If you're thinking about buying a newly built house in the near future, brace yourself, because the price tag is likely to go up, significantly up, in the near term.
That's according to economist Bradley Hunter, who says a confluence of factors is likely to push the costs of residential construction up 10 to 15 percent in many markets around the U.S. But he says there's a limit to how much of a price pop the market can bear, so he expects the situation to settle down in the next year.
In an edited interview, the chief economist for Metrostudy, a data firm that closely tracks the homebuilding business, discussed how builders are navigating the still-treacherous waters of the housing market recovery:
Q: You recently predicted that newly built homes, overall, could see a 9 percent price spike by the end of this year, and higher elsewhere. What's causing this?
A: Here's what's happening. Land values are going up very fast right now in prime locations, what we call the "A" locations. In the best A (and B) markets, we expect prices to rise by 11 percent to 15 percent. Builders are desperate to buy lots, which in some cases are 30 percent to 50 percent higher than last year.
Even though we have well over a million vacant lots in major markets nationwide, most of them are not in the A locations or B locations. Many would be considered in D or F locations, which are too far away from jobs and retail and services that people want to live near. As you move closer to the center city, that's where people want to buy homes.
Also, builders' actions now are being driven by extreme cost pressures in materials and labor.
Q: So does that mean that the exurban subdivision — the often-huge kind that builders a decade ago were building in the far, far burbs — isn't on anybody's drawing boards?
A: To a large degree, that's correct. Suburban subdivisions are still very much alive, exurban not so much. Exurban — meaning if it's a long commute and too far to justify that commute and there are no services around — that new, master-planned community that got developed in 2005 is not being developed today.
Q: But to get back to prices, you think there's going to be some relief in the coming year?
A: I think the builders are going to have to come to grips with a new affordability mentality. They're going to have to reckon with these forces — rising mortgage interest rates, mainly — that are going to limit how much they can raise prices.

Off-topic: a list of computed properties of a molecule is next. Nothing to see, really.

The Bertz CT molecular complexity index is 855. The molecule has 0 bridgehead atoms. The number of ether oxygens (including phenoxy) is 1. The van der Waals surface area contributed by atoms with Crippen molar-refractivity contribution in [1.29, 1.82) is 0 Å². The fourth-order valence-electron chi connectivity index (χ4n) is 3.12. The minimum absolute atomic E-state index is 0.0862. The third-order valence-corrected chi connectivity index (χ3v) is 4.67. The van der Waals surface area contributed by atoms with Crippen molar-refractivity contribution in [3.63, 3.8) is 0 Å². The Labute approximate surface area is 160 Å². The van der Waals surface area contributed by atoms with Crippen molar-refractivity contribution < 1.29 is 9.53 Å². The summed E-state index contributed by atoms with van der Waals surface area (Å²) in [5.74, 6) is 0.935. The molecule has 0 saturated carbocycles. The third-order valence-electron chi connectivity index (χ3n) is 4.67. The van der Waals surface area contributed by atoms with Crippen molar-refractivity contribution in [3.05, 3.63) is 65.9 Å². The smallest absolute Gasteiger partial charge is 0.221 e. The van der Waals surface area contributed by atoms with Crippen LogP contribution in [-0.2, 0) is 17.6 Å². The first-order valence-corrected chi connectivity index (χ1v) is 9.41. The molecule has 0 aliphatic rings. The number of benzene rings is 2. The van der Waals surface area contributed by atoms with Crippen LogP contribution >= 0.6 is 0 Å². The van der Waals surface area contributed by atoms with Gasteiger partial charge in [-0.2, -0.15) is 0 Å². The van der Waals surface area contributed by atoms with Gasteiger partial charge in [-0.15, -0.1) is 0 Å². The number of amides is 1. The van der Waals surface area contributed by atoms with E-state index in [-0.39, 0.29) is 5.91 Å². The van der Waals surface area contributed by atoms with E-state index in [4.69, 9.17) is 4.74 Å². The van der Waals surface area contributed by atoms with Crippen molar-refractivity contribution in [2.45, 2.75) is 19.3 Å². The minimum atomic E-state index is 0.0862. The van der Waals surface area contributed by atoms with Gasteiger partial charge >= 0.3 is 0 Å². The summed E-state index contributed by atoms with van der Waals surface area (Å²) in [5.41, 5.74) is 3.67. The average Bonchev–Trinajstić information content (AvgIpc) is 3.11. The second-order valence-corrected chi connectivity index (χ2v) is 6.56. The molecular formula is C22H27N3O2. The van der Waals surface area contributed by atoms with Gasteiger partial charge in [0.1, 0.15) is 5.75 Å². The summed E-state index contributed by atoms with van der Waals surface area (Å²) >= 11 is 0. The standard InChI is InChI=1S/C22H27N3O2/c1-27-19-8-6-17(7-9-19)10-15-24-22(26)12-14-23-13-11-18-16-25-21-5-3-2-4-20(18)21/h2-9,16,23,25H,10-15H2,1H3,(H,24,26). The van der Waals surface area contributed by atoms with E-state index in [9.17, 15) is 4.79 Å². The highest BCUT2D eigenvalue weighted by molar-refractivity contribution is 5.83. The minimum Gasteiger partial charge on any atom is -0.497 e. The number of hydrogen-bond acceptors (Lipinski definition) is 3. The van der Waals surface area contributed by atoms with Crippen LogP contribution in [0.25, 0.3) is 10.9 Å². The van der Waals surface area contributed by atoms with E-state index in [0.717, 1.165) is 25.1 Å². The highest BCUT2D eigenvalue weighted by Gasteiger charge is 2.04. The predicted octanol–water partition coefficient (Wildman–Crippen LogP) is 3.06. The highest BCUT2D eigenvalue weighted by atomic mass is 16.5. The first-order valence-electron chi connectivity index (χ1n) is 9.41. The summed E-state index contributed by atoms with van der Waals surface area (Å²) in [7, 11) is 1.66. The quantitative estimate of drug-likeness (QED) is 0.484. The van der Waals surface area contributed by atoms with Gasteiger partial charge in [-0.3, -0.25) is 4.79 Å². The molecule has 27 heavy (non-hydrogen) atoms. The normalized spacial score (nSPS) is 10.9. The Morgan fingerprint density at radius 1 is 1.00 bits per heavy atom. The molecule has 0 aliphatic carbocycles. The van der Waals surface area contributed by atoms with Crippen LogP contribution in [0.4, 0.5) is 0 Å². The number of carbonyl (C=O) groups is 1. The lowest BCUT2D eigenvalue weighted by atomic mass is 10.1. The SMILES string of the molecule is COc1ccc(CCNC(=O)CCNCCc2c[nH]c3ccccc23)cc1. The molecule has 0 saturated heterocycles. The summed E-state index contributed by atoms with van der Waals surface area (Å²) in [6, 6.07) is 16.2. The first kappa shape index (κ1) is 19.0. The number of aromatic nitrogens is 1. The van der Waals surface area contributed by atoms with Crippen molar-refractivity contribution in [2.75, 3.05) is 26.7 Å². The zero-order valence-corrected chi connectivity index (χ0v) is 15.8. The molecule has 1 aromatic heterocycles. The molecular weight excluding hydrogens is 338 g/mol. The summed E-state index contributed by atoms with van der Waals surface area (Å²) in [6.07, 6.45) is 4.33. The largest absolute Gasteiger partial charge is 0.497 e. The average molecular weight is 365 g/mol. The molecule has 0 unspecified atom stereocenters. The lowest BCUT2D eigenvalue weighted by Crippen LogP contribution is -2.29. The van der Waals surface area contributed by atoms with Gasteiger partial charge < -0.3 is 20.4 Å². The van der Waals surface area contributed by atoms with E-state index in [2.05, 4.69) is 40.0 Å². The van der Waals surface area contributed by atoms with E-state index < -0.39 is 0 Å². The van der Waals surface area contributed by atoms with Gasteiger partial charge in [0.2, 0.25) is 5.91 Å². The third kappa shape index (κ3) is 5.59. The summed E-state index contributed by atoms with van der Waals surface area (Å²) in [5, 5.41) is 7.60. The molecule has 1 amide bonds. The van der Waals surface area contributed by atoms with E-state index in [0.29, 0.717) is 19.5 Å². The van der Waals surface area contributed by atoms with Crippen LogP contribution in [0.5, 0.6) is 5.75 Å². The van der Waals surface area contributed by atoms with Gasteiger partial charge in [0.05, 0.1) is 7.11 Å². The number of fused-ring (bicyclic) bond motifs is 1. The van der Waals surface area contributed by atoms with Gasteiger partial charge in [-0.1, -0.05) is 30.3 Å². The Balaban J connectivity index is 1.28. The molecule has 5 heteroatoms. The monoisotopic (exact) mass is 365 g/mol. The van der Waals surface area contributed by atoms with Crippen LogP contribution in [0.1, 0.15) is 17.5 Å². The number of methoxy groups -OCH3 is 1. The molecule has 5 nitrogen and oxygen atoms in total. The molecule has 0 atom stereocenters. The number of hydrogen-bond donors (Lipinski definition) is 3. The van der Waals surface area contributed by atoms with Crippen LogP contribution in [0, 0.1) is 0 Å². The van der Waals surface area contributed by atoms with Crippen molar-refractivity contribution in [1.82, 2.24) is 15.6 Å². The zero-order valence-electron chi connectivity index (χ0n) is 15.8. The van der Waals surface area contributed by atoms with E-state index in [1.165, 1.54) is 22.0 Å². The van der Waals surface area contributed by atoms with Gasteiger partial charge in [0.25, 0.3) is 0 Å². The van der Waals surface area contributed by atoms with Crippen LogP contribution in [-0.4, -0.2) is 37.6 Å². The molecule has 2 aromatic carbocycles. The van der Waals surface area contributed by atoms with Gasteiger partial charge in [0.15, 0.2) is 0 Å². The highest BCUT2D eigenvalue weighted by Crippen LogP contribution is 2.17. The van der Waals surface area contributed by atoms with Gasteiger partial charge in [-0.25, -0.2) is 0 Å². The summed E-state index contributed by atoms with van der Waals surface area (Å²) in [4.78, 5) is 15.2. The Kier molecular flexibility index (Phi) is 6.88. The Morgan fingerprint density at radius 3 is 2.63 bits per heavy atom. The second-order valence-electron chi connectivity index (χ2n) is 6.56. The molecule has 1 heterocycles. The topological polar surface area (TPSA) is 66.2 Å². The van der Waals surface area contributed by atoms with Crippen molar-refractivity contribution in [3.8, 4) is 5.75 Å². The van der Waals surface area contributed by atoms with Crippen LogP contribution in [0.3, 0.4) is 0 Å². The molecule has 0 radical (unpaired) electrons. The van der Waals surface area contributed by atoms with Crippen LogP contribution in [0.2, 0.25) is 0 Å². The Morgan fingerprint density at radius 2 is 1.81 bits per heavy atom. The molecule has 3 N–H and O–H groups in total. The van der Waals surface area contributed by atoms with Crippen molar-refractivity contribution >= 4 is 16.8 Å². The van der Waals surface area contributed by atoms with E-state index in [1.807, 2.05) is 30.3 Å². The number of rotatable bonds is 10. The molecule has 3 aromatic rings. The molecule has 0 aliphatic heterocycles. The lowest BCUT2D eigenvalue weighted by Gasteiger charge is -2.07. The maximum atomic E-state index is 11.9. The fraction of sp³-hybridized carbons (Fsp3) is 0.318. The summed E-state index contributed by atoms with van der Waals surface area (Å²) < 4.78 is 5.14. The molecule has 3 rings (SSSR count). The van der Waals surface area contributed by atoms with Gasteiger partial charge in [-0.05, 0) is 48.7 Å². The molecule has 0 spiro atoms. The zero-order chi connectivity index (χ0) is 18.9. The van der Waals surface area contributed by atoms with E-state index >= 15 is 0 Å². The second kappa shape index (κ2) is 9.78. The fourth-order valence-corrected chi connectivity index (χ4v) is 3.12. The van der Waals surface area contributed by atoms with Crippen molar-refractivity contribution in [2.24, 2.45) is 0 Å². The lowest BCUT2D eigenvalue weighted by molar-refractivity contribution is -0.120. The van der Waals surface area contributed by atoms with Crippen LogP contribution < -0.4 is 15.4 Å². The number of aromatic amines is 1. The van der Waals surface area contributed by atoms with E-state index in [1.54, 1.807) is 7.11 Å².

That's why 10 percent to 15 percent price increases will become 3 to 6 percent pretty soon — in six to 12 months. It depends on when mortgage rates move higher. If they go up, say, by 2 percent or 3 percent, it will have a noticeable impact on what people can afford and therefore on what builders are offering.
The primary effect is going to be on price rather than volume — the number of homes being built is destined to go higher, no matter what, because of pent-up demand, more households being formed, more job growth, more families getting their own homes.
Q: Does that mean that, with the potential of higher mortgage rates on the horizon, which typically hit first-time buyers hardest, builders are going to shift away from homes for them, and focus instead on move-up, more affluent buyers?
A: It's very tricky for the builders. They're making decisions today to buy lots that they'll build on in 2014 and 2015, and they're going to be forced to lock in their costs and not know how much of a price increase they can afford.
That, to an extent, has always been true in homebuilding, but what makes it more treacherous is the current environment where lot prices have been moving up at extraordinary rates — as I said, sometimes 50 percent in a year.
Q: The piece of this alleged housing market recovery picture that doesn't seem to fit — for me, anyway — is employment, which is improving, but only slowly. Don't we need to have more jobs in order for people to buy more houses?
A: There's a fascinating dichotomy in housing between what I call the haves and the have-nots.
The majority of the homebuilding that's taking place is for the haves, who never lost their jobs or maybe had a short period of job trouble, who managed to keep their credit spotless and had money in the bank. They have cash and can make the larger down payments that they need to get a mortgage and get good rates.
That whole group is able to buy what they want.
The have-nots are struggling with black marks on their credit — maybe they've been through a short sale or a foreclosure, or they don't have savings. Those situations are definitely impinging on the entry-level buyer position.
In terms of jobs, the market splits that way too. The haves are confident (and buying houses), and the have-nots are not. We're going to need steady, fast job growth to bring down the unemployment rate and support the entire market, not just the higher end of the market. The lower end, right now, is entirely supported by the investors.
It's probably going to unfold this way: People who can't afford to buy this year are going to rent. As the job market regains momentum, they'll say, I've saved up money and I will buy.
The threat to that, though, is that mortgage rate increases will keep increasing their monthly payment. These concerns about employment are valid — the situation is dicey.